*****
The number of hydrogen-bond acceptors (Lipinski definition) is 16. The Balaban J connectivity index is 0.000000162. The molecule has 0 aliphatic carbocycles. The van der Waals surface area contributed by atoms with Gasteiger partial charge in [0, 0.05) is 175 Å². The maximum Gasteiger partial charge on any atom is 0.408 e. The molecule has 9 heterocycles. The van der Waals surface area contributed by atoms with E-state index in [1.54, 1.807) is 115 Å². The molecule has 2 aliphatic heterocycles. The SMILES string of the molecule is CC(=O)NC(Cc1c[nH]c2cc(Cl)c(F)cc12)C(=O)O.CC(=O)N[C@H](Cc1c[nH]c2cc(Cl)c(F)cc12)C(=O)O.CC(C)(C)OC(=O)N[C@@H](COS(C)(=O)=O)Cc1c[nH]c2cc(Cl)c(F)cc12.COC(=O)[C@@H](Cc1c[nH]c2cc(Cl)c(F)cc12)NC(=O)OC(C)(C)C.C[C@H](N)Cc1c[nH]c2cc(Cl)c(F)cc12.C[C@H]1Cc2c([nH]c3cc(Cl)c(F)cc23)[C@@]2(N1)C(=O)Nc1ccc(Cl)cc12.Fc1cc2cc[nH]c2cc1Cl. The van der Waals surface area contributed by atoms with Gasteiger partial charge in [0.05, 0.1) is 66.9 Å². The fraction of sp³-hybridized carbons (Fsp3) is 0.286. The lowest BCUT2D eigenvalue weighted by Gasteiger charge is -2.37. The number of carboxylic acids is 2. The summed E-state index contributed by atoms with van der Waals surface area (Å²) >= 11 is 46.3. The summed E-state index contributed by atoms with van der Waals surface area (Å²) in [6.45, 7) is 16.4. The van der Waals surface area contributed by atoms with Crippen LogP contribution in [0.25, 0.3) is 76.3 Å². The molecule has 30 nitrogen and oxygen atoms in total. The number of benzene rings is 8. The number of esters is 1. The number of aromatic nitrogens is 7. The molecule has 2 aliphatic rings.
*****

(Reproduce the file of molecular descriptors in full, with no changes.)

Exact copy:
The number of hydrogen-bond acceptors (Lipinski definition) is 16. The Balaban J connectivity index is 0.000000162. The molecule has 0 aliphatic carbocycles. The van der Waals surface area contributed by atoms with Gasteiger partial charge in [0, 0.05) is 175 Å². The maximum Gasteiger partial charge on any atom is 0.408 e. The molecule has 9 heterocycles. The van der Waals surface area contributed by atoms with E-state index in [1.54, 1.807) is 115 Å². The molecule has 2 aliphatic heterocycles. The SMILES string of the molecule is CC(=O)NC(Cc1c[nH]c2cc(Cl)c(F)cc12)C(=O)O.CC(=O)N[C@H](Cc1c[nH]c2cc(Cl)c(F)cc12)C(=O)O.CC(C)(C)OC(=O)N[C@@H](COS(C)(=O)=O)Cc1c[nH]c2cc(Cl)c(F)cc12.COC(=O)[C@@H](Cc1c[nH]c2cc(Cl)c(F)cc12)NC(=O)OC(C)(C)C.C[C@H](N)Cc1c[nH]c2cc(Cl)c(F)cc12.C[C@H]1Cc2c([nH]c3cc(Cl)c(F)cc23)[C@@]2(N1)C(=O)Nc1ccc(Cl)cc12.Fc1cc2cc[nH]c2cc1Cl. The van der Waals surface area contributed by atoms with Gasteiger partial charge in [0.05, 0.1) is 66.9 Å². The fraction of sp³-hybridized carbons (Fsp3) is 0.286. The lowest BCUT2D eigenvalue weighted by Gasteiger charge is -2.37. The number of carboxylic acids is 2. The summed E-state index contributed by atoms with van der Waals surface area (Å²) >= 11 is 46.3. The summed E-state index contributed by atoms with van der Waals surface area (Å²) in [6.45, 7) is 16.4. The van der Waals surface area contributed by atoms with Crippen LogP contribution in [0.25, 0.3) is 76.3 Å². The molecule has 30 nitrogen and oxygen atoms in total. The number of benzene rings is 8. The number of esters is 1. The number of aromatic nitrogens is 7. The molecule has 2 aliphatic rings.